DramaNorth East & YorkshireReview

Mugabe, My Dad & Me – York Theatre Royal

Reviewer: Ron Simpson

Writer/Performer: Tonderai Munyevu

Director: John R. Wilkinson

The printed text of Mugabe, My Dad & Me contains the rather surprising instruction, “There must always be a female mbira player to perform traditional Shona mbira compositions.” Clearly the role of the mbira player is to be more than just providing incidental music.

And so it proves. Millie Chapanda is on stage virtually throughout and, though she spends a fair bit of time still and silent, in performance it never feels like a one man play. She explains the spiritual significance of the mbira (which creates a gently bell-like sound) and finally concludes the play with a long traditional song after Tonderai Munyevu has left the stage. She provides a female voice, but also represents Africa and tradition: appropriately, while Munyevu is dressed in casual shirt and jeans, she wears elaborate traditional dress.

Mugabe, My Dad & Me is the story, in rather fragmented form, of Tonderai Munyevu, a gay Zimbabwe-born actor and writer long settled in the UK. He came to the country as a boy when his mother left Zimbabwe to escape his abusive father. Though he states that she was the main influence on his life, the play deals with his attempts at understanding the two men who had a major effect on him: his father and the man who seemed to be the permanent President of Zimbabwe, Robert Mugabe. His father’s death affected him comparatively little; it was only when Mugabe was deposed that he returned to the country to visit his father’s grave and re-discover family.

After a rather over-jolly welcome Munyevu segues neatly into a scene that will be echoed at the end of the play. He is pulling pints in a London pub as an out-of-work actor and a customer asks, “Where are you from?” and then proceeds to tell him where Zimbabwe went wrong. Two themes are thus set up instantly: the difficulty of a “diasporian” (Munyevu’s term) identifying home and the totally wrong assumption of the white British that they understand black Africa. At the end of the scene he turns amiably on the mainly white audience and tells us to prepare for a History lesson.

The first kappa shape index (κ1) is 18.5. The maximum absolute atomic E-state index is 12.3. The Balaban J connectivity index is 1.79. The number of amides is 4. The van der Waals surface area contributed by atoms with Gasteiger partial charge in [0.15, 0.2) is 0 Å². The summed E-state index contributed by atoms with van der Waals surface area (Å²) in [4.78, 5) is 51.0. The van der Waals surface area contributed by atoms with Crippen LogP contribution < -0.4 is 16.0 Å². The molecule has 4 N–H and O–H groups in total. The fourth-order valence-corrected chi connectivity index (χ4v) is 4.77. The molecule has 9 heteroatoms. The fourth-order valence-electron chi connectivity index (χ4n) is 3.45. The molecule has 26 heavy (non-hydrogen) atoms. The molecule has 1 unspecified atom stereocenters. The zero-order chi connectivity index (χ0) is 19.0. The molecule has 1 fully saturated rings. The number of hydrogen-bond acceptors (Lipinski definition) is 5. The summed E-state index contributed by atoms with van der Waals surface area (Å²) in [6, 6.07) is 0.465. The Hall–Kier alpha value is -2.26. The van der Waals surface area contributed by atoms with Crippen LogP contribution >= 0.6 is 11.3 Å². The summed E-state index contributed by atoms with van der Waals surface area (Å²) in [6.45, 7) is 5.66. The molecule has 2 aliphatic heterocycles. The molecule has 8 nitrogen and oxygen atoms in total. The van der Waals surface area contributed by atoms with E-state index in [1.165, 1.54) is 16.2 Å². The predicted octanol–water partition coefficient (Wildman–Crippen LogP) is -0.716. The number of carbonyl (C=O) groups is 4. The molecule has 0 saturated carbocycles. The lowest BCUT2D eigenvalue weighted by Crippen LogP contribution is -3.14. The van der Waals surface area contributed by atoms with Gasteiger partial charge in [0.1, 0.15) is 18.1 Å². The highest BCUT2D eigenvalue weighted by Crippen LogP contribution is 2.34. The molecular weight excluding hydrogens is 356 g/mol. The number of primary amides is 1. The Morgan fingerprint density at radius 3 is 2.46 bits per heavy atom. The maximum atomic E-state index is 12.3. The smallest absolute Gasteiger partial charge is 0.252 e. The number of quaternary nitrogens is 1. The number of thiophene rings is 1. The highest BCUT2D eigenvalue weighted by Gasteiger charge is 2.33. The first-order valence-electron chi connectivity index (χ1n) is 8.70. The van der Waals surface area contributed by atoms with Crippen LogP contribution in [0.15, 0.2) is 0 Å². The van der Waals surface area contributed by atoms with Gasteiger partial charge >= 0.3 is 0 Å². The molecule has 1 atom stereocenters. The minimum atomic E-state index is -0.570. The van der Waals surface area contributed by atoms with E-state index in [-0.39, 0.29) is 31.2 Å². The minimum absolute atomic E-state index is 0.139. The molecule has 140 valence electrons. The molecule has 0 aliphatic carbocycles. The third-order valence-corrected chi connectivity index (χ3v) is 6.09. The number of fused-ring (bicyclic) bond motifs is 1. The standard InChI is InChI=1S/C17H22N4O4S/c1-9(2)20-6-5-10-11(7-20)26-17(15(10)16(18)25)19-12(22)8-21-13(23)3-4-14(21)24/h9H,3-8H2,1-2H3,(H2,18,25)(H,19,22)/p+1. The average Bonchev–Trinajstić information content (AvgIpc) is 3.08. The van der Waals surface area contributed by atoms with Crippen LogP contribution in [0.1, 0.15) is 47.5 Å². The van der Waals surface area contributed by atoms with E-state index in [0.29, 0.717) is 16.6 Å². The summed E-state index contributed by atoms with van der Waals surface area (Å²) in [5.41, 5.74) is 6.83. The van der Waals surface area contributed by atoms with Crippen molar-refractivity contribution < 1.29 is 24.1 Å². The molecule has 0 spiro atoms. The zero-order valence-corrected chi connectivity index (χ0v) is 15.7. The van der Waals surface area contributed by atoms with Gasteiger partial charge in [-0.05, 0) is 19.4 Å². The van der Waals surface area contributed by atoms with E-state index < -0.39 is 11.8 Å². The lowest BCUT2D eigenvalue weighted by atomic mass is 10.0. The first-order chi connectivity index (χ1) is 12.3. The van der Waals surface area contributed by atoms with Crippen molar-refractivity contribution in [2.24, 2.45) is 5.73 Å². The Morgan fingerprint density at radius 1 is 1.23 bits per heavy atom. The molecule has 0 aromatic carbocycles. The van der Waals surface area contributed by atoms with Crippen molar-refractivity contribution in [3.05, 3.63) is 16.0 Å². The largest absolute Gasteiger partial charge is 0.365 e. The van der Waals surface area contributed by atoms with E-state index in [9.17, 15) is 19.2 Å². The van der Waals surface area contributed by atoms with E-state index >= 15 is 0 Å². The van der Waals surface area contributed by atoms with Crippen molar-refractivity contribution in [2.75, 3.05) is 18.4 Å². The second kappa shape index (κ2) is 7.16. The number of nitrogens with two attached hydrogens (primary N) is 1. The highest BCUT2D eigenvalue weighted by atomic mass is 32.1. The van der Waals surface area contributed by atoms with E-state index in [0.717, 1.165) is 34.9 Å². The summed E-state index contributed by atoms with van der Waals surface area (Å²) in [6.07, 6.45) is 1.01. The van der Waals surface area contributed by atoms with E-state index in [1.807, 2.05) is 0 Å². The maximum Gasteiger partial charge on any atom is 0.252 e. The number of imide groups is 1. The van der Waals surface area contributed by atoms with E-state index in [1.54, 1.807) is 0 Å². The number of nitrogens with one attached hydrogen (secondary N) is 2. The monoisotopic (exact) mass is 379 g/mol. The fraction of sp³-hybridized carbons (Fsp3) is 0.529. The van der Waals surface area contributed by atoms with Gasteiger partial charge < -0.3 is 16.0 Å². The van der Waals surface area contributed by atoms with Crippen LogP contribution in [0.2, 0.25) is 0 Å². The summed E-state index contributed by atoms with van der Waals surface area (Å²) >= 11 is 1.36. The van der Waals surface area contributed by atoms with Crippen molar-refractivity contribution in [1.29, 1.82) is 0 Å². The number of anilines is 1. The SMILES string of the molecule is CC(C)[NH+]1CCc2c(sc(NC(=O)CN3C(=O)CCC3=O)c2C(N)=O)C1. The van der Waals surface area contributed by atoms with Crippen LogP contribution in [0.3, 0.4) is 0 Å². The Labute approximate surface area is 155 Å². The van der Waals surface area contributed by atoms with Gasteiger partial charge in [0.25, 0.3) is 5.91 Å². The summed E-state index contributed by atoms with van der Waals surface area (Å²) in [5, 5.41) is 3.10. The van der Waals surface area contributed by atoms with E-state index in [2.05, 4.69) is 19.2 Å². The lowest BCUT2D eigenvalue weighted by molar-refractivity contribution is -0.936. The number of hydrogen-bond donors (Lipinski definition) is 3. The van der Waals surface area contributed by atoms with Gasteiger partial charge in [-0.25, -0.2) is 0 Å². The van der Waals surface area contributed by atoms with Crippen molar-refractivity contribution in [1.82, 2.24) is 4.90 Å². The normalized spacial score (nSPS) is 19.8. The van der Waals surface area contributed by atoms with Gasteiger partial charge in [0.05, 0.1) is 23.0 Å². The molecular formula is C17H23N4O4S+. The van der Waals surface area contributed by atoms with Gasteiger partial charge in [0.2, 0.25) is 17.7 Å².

The play, running 85 minutes without interval, deals above all with the question of identity. Tonde is the boy who is mocked at his new school for being gay, the man who is on a drunken search for sex in Soho when he hears of his father’s death, but he is also the man who discovers family secrets in a circular hut in an African village, the man who conjures up the spirit of Mugabe while standing at his father’s graveside.

Though its intimacy would better suit the Studio for which it was originally planned, Mugabe, My Dad & Me is impressively challenging and thought-provoking as well as a vivid narrative. Munyevu is passionate when required, engagingly self-deprecating with the audience, and brings a dramatic intensity and sharp-edged characterisation to key dialogue scenes with his father, the Zimbabwe police or Mugabe.

John R. Wilkinson’s direction is mostly unfussy, with occasional stylised movement for Munyevu and Chapanda emphasising the element of ritual. Faced with a large stage to fill, designer Nicolai Hart-Hansen takes the ingenious course of hanging the suits of the figures in Tonde’s life above him, to be lowered when required – so we see Tonde, rather amusingly, assume the appearance of Mugabe in the key graveside scene.

Runs until September 18th 2021

The Reviews Hub Score

Impressively thought-provoking

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The Yorkshire & North East team is under the editorship of Jacob Bush. The Reviews Hub was set up in 2007. Our mission is to provide the most in-depth, nationwide arts coverage online.

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